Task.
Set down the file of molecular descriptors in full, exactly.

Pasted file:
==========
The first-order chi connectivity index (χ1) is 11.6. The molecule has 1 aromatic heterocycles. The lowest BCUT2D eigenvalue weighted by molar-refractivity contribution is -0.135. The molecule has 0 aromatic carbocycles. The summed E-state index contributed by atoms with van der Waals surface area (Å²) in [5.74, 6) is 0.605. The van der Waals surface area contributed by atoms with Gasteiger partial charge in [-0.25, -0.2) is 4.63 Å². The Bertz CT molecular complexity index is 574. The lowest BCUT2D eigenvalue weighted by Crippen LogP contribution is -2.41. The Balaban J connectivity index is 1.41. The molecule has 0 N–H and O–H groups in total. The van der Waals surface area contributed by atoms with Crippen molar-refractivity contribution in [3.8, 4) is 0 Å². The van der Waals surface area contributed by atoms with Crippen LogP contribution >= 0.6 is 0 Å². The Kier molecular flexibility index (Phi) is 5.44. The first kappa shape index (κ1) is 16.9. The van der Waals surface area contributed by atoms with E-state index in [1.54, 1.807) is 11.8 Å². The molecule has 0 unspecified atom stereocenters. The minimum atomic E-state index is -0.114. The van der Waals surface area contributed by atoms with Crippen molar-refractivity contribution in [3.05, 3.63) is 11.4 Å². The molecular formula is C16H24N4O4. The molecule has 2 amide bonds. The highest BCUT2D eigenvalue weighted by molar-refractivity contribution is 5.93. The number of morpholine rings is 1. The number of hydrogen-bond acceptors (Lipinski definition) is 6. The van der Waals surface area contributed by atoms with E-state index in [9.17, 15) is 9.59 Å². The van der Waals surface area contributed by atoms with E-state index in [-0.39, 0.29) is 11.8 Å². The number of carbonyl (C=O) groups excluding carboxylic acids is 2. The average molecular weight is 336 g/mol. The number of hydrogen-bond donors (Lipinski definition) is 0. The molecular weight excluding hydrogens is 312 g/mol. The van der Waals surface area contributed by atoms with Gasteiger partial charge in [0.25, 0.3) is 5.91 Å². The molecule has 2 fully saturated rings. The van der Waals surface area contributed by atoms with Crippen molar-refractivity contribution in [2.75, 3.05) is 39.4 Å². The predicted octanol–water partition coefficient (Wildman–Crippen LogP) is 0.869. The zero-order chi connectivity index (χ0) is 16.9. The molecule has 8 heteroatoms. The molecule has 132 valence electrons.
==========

The first-order chi connectivity index (χ1) is 11.6. The molecule has 1 aromatic heterocycles. The lowest BCUT2D eigenvalue weighted by molar-refractivity contribution is -0.135. The molecule has 0 aromatic carbocycles. The summed E-state index contributed by atoms with van der Waals surface area (Å²) in [5.74, 6) is 0.605. The van der Waals surface area contributed by atoms with Gasteiger partial charge in [-0.25, -0.2) is 4.63 Å². The Bertz CT molecular complexity index is 574. The lowest BCUT2D eigenvalue weighted by Crippen LogP contribution is -2.41. The Balaban J connectivity index is 1.41. The molecule has 0 N–H and O–H groups in total. The van der Waals surface area contributed by atoms with Crippen molar-refractivity contribution in [3.8, 4) is 0 Å². The van der Waals surface area contributed by atoms with Crippen LogP contribution >= 0.6 is 0 Å². The Kier molecular flexibility index (Phi) is 5.44. The first kappa shape index (κ1) is 16.9. The van der Waals surface area contributed by atoms with E-state index in [1.54, 1.807) is 11.8 Å². The molecule has 0 unspecified atom stereocenters. The minimum atomic E-state index is -0.114. The van der Waals surface area contributed by atoms with Crippen molar-refractivity contribution in [3.05, 3.63) is 11.4 Å². The molecular formula is C16H24N4O4. The molecule has 2 amide bonds. The highest BCUT2D eigenvalue weighted by molar-refractivity contribution is 5.93. The number of morpholine rings is 1. The number of hydrogen-bond acceptors (Lipinski definition) is 6. The van der Waals surface area contributed by atoms with E-state index in [9.17, 15) is 9.59 Å². The van der Waals surface area contributed by atoms with E-state index in [-0.39, 0.29) is 11.8 Å². The number of carbonyl (C=O) groups excluding carboxylic acids is 2. The average molecular weight is 336 g/mol. The number of hydrogen-bond donors (Lipinski definition) is 0. The molecular weight excluding hydrogens is 312 g/mol. The van der Waals surface area contributed by atoms with Gasteiger partial charge in [0.25, 0.3) is 5.91 Å². The molecule has 2 fully saturated rings. The van der Waals surface area contributed by atoms with Crippen molar-refractivity contribution in [2.75, 3.05) is 39.4 Å². The predicted octanol–water partition coefficient (Wildman–Crippen LogP) is 0.869. The zero-order chi connectivity index (χ0) is 16.9. The molecule has 8 heteroatoms. The molecule has 132 valence electrons.